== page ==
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Paramount Studios presents

The Nutty Professor (1963)

"You're crazy about me, right? And I can understand it. Only this morning, looking in the mirror before shaving, I enjoyed seeing what I saw so much I couldn't tear myself away. Have some, baby?"- Buddy Love (Jerry Lewis)

Stars: Jerry Lewis, Stella Stevens
Other Stars: Del Moore, Howard Morris, Elvia Allman
Director: Jerry Lewis

Manufacturer: PDSC
MPAA Rating: Not Rated for (subtly adult themes)
Run Time: 01h:47m:17s
Release Date: 2000-10-17
Genre: comedy

Image Transfer
Audio Transfer
A- B+A-B+ D+


DVD Review

Jerry Lewis' The Nutty Professor is one of his most well-regarded comedies, released in 1963 in the post Martin-and-Lewis years, and remade as a successful Eddie Murphy vehicle in 1996. The story concerns nebbishy Professor Julius Kelp (Lewis), a chemistry professor who seeks to build up his muscle following an embarrassing encounter with one of his football playing students. When Vic Tanny fails him, he concocts a potion enabling him to become the suave, sophisticated Buddy Love (also Lewis), who commands attention in any room he walks into, sings Witchcraft and other swingin' tunes and nearly seduces one of Kelp's students, the gorgeous Stella Purdy (Stella Stevens). Comic Jekyll-and-Hyde complications ensue as Stella falls for the real Kelp despite his (and her) addiction to Love.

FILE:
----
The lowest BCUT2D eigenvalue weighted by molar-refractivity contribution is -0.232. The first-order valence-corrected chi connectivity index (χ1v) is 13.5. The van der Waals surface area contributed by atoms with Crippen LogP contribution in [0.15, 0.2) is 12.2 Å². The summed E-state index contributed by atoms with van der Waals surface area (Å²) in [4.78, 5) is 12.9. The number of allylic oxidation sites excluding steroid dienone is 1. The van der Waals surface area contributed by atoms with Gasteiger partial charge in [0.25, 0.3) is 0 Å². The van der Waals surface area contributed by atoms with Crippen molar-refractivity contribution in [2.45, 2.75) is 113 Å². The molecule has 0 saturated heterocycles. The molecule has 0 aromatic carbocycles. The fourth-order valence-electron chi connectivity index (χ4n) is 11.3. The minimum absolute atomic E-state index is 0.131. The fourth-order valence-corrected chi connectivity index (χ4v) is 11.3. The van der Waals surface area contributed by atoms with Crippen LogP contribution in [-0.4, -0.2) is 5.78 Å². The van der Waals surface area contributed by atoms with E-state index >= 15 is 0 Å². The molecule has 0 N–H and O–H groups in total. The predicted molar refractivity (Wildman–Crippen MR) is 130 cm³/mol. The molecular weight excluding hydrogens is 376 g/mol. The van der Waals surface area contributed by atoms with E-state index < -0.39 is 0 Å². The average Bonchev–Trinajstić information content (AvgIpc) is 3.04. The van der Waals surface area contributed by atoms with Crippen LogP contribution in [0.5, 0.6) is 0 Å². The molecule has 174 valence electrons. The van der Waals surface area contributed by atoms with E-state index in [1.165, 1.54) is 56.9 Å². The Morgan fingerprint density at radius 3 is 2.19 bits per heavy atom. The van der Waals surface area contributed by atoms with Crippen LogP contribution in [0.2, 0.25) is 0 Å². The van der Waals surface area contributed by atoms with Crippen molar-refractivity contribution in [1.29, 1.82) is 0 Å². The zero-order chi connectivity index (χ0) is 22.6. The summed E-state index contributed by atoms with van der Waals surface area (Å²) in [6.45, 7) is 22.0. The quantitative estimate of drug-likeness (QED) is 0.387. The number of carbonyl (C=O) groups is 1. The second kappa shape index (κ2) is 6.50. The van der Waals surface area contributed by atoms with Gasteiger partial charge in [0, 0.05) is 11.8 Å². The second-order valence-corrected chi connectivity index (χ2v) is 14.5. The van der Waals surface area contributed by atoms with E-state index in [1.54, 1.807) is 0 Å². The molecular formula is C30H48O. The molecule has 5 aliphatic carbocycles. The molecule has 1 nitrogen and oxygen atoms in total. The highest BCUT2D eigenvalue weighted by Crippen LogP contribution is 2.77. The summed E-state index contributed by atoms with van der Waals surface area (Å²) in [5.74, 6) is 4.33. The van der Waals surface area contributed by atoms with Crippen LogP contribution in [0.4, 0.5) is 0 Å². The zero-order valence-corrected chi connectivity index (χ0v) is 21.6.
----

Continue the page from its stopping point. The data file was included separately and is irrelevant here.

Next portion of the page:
The story is relatively thin, and the script (co-written by Lewis with Bill Richmond) is so busy finding funny situations that some of the character development gets lost in the shuffle. But Lewis-as-director keeps the film moving at breakneck speed, pausing only for an extended take or reaction shot, and the cartoonish production design and sight gags keep the flavor light and slightly surreal (in one scene, Kelp's attempt to hoist a huge barbell stretches his arms to floor length!). Lewis also turns in a superb dual performance, toning down his sometimes annoying, hyperactive chatter as the more mature, downtrodden Professor Kelp and finding a new, darker persona as Buddy Love (closer to the Lewis seen on his famous Telethon and in The King of Comedy). Stella Stevens is appealing and intelligent as Stella Purdy, Les Brown and His Band of Renown provide musical entertainment, and the film benefits from a strong supporting cast of comic actors including Del Moore (as Kelp's boss, Dr. Hamius R. Warfield) and Howard Morris and Elvia Allman as his thoroughly dysfunctional parents.

I know that some people will swear they simply cannot tolerate Jerry Lewis for any length of time, and neither this review nor the film itself are likely to change that perception. But The Nutty Professor is a comedy classic; a sweet, adult, broadly-drawn morality tale driven largely by Lewis' considerable talent. If you've only seen Jerry Lewis in goofball, brainless comedies like the execrable The Caddy or Hardly Working, you owe him (and the people of France) a look at this one.

Rating for Style: A-
Rating for Substance: B+


Image Transfer

Aspect Ratio1.85:1 - Widescreen
Original Aspect Ratioyes